Dane County Removes Sediment from Yahara River to Prevent Future Floods


Four years. Five phases. Six sites. That’s the scope of the $10-15 million Yahara River Sediment Removal Project, part of Dane County’s ongoing flood mitigation effort. It is an ambitious project that aims to cut in half the amount of time it takes for water to travel through the Yahara watershed.

Inefficient movement of water through the Yahara River and its watershed heightened the flooding in 2018— resulting in one casualty and approximately $209 million in damages.

One major reason for the slow flow of water was, and is, sediment buildup. Large sediment deposits hinder the movement of water by creating friction between the water and sediment, and can also raise riverbeds, decreasing flood water storage capacity. Though sediment accumulation is a natural consequence of erosion, this natural process has been exacerbated by urbanization in Madison and Dane County.

Population and development in the Dane County area has increased the amount of impervious surfaces such a pavement. This leads to an increase in surface water runoff. Runoff in greater Dane County brings 8.5 million pounds of sediment to the Yahara Watershed each year as the rivulets of water travel to local rivers. A flooding task force formed by the County Board advised extensive dredging along the Yahara River to alleviate flow restrictions.

The Yahara River Sediment Removal Project is one realization of the task force recommendations. The plan is to dredge 11 miles of the Yahara River, potentially lowering the riverbed by a foot. This would decrease flooding risk by increasing the flow of water through the Yahara watershed and expanding its water storage capacity. In addition to flood mitigation, the initiative will help restore fish and wildlife habitats and improve water quality.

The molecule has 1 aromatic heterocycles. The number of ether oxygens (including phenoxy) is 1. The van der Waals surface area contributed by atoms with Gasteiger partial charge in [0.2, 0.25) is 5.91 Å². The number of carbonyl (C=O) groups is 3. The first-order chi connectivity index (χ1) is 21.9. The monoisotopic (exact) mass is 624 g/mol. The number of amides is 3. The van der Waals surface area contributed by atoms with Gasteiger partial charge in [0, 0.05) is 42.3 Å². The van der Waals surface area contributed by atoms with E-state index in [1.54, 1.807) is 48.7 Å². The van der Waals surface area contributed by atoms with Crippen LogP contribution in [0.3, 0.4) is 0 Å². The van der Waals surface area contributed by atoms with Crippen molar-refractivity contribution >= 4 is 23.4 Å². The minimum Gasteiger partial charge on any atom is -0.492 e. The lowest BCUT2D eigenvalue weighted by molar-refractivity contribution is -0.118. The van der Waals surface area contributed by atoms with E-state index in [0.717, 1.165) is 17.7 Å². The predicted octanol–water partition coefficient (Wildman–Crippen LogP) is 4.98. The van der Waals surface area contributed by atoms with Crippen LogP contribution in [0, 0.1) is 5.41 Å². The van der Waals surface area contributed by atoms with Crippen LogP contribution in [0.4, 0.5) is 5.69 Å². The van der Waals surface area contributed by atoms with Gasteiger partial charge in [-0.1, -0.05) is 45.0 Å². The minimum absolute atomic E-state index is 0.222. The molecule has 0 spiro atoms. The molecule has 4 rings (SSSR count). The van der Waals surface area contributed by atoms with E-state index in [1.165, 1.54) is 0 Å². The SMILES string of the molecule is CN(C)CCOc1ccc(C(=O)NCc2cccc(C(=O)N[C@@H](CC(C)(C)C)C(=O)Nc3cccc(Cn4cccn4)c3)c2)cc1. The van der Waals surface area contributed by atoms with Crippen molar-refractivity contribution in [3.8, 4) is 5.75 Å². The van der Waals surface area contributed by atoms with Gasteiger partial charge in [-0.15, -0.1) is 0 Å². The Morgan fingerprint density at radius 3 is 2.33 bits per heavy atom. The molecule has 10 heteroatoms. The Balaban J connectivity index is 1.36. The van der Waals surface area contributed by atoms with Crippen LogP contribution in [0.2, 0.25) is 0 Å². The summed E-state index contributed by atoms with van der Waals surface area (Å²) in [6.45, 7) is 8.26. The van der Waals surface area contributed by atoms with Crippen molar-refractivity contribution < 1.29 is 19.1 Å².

While the Yahara River Sediment Removal Project is comparable to Dane County’s $12 million “Suck the Muck” initiative, the latter is aimed at controlling toxic algae blooms, rather than mitigating flooding risks. “Suck the Muck” removes phosphorus-rich legacy sediment from streambeds, which has been fueling toxic algae blooms in the lakes.

The first phase of the Yahara Sediment Removal Project began earlier this summer and targets a stretch of the Yahara River between Lake Monona and Lake Waubesa. The goal is to remove over 3,000 dump truck loads of sediment from an area 50 feet wide and one and one-half miles long. Phase one of the project is expected to conclude this year. Dane County awarded the $3.25 million contract to Dredgit Corporation, a construction company based in Houston, Texas.

Future phases, however, may be undertaken by the county. County Executive Joe Parisi included $5 million in the 2020 budget to hire staff and purchase equipment for sediment removal. Engineering plans are currently in development for the second phase, which will remove sediment from the Yahara River between Lake Waubesa and Lower Mud Lake, as an area between Lake Kegonsa and Highway B.

The Yahara Sediment Removal Project is a promising effort that many believe will reduce the risks associated with flooding.

“With this initiative, Dane County will work to increase the flow of water through the Yahara Chain of Lakes and mitigate future flooding risk,” said County Executive Joe Parisi.

[Sources: Madison.com; NBC 15 News; Janesville Gazette; Dane County Land and Water Resources Department]

wow this is so interesting! i never knew this! – ZainabEast High (2020-09-08 09:47)
keep up the good work! – AbbyMadison East High (2020-09-09 09:09)
Hello Christy, on behalf of the Dane County Parks Commission, thank you for your article on sediment removal. You did a beautiful job engaging readers with your interesting "hook" - first words. You give us lots of important details until we're "hooked" on the importance of sediment removal. Nan – Nan Bogue (2020-09-09 12:25)
Great story Christy! – SarahVerona Area High School (2020-09-10 08:04)
keep up the good work! – AbbyMadison East High (2020-09-15 09:24)
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